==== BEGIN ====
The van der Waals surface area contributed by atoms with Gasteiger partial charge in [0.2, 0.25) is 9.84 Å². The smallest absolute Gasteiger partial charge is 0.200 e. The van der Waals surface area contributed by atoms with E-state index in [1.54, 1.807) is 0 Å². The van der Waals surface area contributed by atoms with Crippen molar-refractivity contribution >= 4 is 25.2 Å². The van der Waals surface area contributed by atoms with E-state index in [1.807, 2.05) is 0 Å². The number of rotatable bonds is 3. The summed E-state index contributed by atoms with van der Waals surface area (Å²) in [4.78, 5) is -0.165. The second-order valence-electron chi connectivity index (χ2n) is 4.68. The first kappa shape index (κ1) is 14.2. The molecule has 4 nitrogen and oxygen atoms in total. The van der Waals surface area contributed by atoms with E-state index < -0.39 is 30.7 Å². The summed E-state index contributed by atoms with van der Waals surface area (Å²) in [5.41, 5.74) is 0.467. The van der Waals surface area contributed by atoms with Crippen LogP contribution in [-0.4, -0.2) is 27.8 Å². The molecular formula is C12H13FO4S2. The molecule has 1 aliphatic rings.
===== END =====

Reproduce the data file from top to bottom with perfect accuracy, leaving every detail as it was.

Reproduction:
The van der Waals surface area contributed by atoms with Gasteiger partial charge in [0.2, 0.25) is 9.84 Å². The smallest absolute Gasteiger partial charge is 0.200 e. The van der Waals surface area contributed by atoms with E-state index in [1.54, 1.807) is 0 Å². The van der Waals surface area contributed by atoms with Crippen molar-refractivity contribution >= 4 is 25.2 Å². The van der Waals surface area contributed by atoms with E-state index in [1.807, 2.05) is 0 Å². The number of rotatable bonds is 3. The summed E-state index contributed by atoms with van der Waals surface area (Å²) in [4.78, 5) is -0.165. The second-order valence-electron chi connectivity index (χ2n) is 4.68. The first kappa shape index (κ1) is 14.2. The molecule has 4 nitrogen and oxygen atoms in total. The van der Waals surface area contributed by atoms with E-state index < -0.39 is 30.7 Å². The summed E-state index contributed by atoms with van der Waals surface area (Å²) in [5.41, 5.74) is 0.467. The van der Waals surface area contributed by atoms with Crippen LogP contribution in [-0.4, -0.2) is 27.8 Å². The molecular formula is C12H13FO4S2. The molecule has 1 aliphatic rings.